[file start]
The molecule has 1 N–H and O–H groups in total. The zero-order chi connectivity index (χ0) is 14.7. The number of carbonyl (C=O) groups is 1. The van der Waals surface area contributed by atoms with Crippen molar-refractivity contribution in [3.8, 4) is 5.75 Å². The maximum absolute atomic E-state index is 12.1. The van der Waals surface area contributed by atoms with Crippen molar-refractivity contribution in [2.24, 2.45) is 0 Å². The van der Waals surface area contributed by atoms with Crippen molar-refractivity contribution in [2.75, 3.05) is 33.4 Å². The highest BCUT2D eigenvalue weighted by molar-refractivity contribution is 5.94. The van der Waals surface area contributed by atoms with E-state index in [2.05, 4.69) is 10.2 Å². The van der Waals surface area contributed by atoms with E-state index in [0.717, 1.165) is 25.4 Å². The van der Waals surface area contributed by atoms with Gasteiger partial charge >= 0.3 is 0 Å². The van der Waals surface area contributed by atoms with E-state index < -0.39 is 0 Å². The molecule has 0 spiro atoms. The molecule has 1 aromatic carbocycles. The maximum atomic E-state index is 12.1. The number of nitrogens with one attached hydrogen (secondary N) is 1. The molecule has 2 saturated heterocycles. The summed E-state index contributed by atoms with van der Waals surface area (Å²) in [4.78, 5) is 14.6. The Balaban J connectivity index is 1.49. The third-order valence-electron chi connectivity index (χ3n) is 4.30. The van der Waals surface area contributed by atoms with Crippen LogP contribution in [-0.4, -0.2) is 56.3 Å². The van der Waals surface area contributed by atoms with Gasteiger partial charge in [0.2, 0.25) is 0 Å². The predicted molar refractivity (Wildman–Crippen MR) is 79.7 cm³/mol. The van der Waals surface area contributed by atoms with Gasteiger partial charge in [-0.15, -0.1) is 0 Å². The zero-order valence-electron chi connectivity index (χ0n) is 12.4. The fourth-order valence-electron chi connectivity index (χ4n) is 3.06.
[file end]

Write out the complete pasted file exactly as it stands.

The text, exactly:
The molecule has 1 N–H and O–H groups in total. The zero-order chi connectivity index (χ0) is 14.7. The number of carbonyl (C=O) groups is 1. The van der Waals surface area contributed by atoms with Crippen molar-refractivity contribution in [3.8, 4) is 5.75 Å². The maximum absolute atomic E-state index is 12.1. The van der Waals surface area contributed by atoms with Crippen molar-refractivity contribution in [2.24, 2.45) is 0 Å². The van der Waals surface area contributed by atoms with Crippen molar-refractivity contribution in [2.75, 3.05) is 33.4 Å². The highest BCUT2D eigenvalue weighted by molar-refractivity contribution is 5.94. The van der Waals surface area contributed by atoms with E-state index in [2.05, 4.69) is 10.2 Å². The van der Waals surface area contributed by atoms with E-state index in [0.717, 1.165) is 25.4 Å². The van der Waals surface area contributed by atoms with Gasteiger partial charge >= 0.3 is 0 Å². The van der Waals surface area contributed by atoms with E-state index < -0.39 is 0 Å². The molecule has 0 spiro atoms. The molecule has 1 aromatic carbocycles. The maximum atomic E-state index is 12.1. The number of nitrogens with one attached hydrogen (secondary N) is 1. The molecule has 2 saturated heterocycles. The summed E-state index contributed by atoms with van der Waals surface area (Å²) in [4.78, 5) is 14.6. The Balaban J connectivity index is 1.49. The third-order valence-electron chi connectivity index (χ3n) is 4.30. The van der Waals surface area contributed by atoms with Crippen LogP contribution in [-0.4, -0.2) is 56.3 Å². The van der Waals surface area contributed by atoms with Gasteiger partial charge in [0.2, 0.25) is 0 Å². The predicted molar refractivity (Wildman–Crippen MR) is 79.7 cm³/mol. The van der Waals surface area contributed by atoms with Gasteiger partial charge in [-0.15, -0.1) is 0 Å². The zero-order valence-electron chi connectivity index (χ0n) is 12.4. The fourth-order valence-electron chi connectivity index (χ4n) is 3.06.